After the success of District 9 and Elysium, it seemed like director Neill Blomkamp was on a roll and nothing could very well stop him. He’s always had a way of creating a well-written story along with a new view on social commentary that always comes from an outside source. In the case of Chappie, Blomkamp tries doing too much. The story isn’t as compelling or as fluid as it could have been, regardless of how clever, innocent, and cute Chappie is.

Deon Wilson (Dev Patel) is an engineer who has come up with artificially intelligent robot cops who are helping to reduce the very high crime rate in Johannesburg. While successful, Deon has been working on a side project that would give the AI cops consciousness, so they can think and feel while on the job. On the other side of the spectrum is Vincent Moore (Hugh Jackman), a man working for the same company, is intent on sending out militarized versions of the same robot cops. Except, he thinks a machine shouldn’t be the one making decisions and insists that his project is better because they’ll have a thinking human running the machine behind the scenes.

Enter Ninja, Yolandi, and Amerika (Ninja, Yo-Landi Visser, and Jose Pablo Cantillo), three people who owe a gangster (Brandon Auret) $20 million and have to hand it over in seven days. Thinking they’re especially clever by wanting to use one of the police robots to help them with a heist, they kidnap Deon to get what they want, not knowing that he’s gone behind his boss’s (Sigourney Weaver) back in order to test a new kind of robot. What they end up with is Chappie (Sharlto Copley), an artificially intelligent robot with a conscience.

The moral questions are laid out pretty early on in the film: artificial intelligence vs. consciousness, having brutal machines vs. thinking and feeling beings, and all the extra questions and opinions that go with it. Blomkamp has been nothing but good in portraying social issues from an outside perspective, here employing Chappie for this purpose. Whereas in his past films, the social issues and questions have been more prevalent, they do not take center stage in Chappie, which is indeed very disappointing.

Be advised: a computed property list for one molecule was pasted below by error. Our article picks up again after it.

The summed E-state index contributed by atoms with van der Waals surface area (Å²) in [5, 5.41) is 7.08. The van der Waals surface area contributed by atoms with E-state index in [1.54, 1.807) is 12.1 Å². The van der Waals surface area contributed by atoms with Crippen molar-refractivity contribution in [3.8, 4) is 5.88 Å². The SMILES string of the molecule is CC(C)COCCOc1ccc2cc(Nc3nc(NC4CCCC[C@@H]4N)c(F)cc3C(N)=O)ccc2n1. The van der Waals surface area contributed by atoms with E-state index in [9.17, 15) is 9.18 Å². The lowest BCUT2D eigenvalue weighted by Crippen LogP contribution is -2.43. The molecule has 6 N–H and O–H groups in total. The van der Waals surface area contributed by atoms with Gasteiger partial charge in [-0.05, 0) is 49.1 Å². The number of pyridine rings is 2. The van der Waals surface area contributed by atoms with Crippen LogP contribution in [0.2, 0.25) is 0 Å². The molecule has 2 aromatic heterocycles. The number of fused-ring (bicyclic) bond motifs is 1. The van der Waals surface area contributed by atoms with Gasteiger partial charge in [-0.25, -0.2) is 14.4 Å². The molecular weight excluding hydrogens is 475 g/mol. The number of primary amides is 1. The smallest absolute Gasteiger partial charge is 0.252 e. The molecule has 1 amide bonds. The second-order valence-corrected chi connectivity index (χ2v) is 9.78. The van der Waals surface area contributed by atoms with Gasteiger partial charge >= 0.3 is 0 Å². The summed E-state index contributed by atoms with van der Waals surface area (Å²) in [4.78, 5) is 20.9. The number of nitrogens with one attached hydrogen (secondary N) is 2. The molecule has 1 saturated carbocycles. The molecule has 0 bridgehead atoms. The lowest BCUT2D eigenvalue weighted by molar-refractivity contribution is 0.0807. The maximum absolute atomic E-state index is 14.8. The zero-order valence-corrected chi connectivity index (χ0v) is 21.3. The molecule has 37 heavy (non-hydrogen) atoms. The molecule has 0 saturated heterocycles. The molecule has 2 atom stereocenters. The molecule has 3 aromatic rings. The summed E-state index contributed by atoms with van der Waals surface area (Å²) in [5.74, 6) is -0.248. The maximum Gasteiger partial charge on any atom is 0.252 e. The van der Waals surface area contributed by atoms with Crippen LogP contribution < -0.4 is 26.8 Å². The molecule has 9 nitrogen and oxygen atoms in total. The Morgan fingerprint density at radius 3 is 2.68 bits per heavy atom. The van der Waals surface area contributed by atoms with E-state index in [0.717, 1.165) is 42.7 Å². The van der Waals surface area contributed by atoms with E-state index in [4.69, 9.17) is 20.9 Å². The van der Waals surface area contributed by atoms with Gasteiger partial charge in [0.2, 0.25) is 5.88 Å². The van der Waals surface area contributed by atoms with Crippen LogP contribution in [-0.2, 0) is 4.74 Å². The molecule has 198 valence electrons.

Sharlto Copley does a fantastic job in growing Chappie from an innocent kid, to a wannabe gangster, to a decision-making semi adult. Chappie is the prime example of the innocence of society tarnished by the things which surround him and the lessons he learns. Dev Patel does a good job with what he’s given even though after a while, the story kind of moves away from him before coming back. He’s always in panic mode though and unfortunately his research is thrown out the window at some point, even if it’s the most interesting aspect of the film.

Hugh Jackman has no other dimension but mean. He’s an extremist in his goal to get what he wants and use his own machines and doesn’t really care about anyone who tries to get in his way. He and Patel have clear tension between each other and it’s dangerous when it shows up, but isn’t sustainable because the story isn’t focused enough on them. The story of the three characters attempting the heist doesn’t fit well with the rest of the film. It deters from the actual story and only serves as a distraction. This plot line feels contrived and tedious and doesn’t compliment what Blomkamp portrays early on. If the story had stayed on Patel and Jackman’s opposing arguments and struggles, it would have been much better off.

Chappie isn’t terrible, but is ultimately underwhelming. Out of Blomkamp’s three films, this one is definitely the weakest. The film definitely has its moments, but they are outshone by the weight of all the plotlines happening at once and the lack of focus on the more important themes of the film. Blomkamp’s pacing is mediocre, and outside of Chappie, there isn’t anything that really holds one’s attention. Even the finale feels a bit anticlimactic given everything that’s going on. Chappie is a film that means well and has a lot of fascinating ideas that Blomkamp just doesn’t develop very well.

Release Date: March 5, 2015 | Director: Neill Blomkamp | Screenwriters: Neill Blomkamp, Terri Tatchell | Cast: Hugh Jackman, Dev Patel, Sigourney Weaver, Ninja, Yo-Landi Visser, Jose Pablo Cantillo, Brandon Auret | Genre: Sci-Fi, Action | MPAA Rating: R for violence, language, and brief nudity

 

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About Author

Mae is a Washington, DC-based film critic, entertainment journalist and Weekend Editor at Heroic Hollywood. A member of the Washington, DC Area Film Critics Association (WAFCA), she's a geek who loves discussing movies and TV. She is also a voting member of the Black Reel Awards. If she's not at the movies, she's catching up on her superhero TV-watching, usually with a glass of wine in hand.

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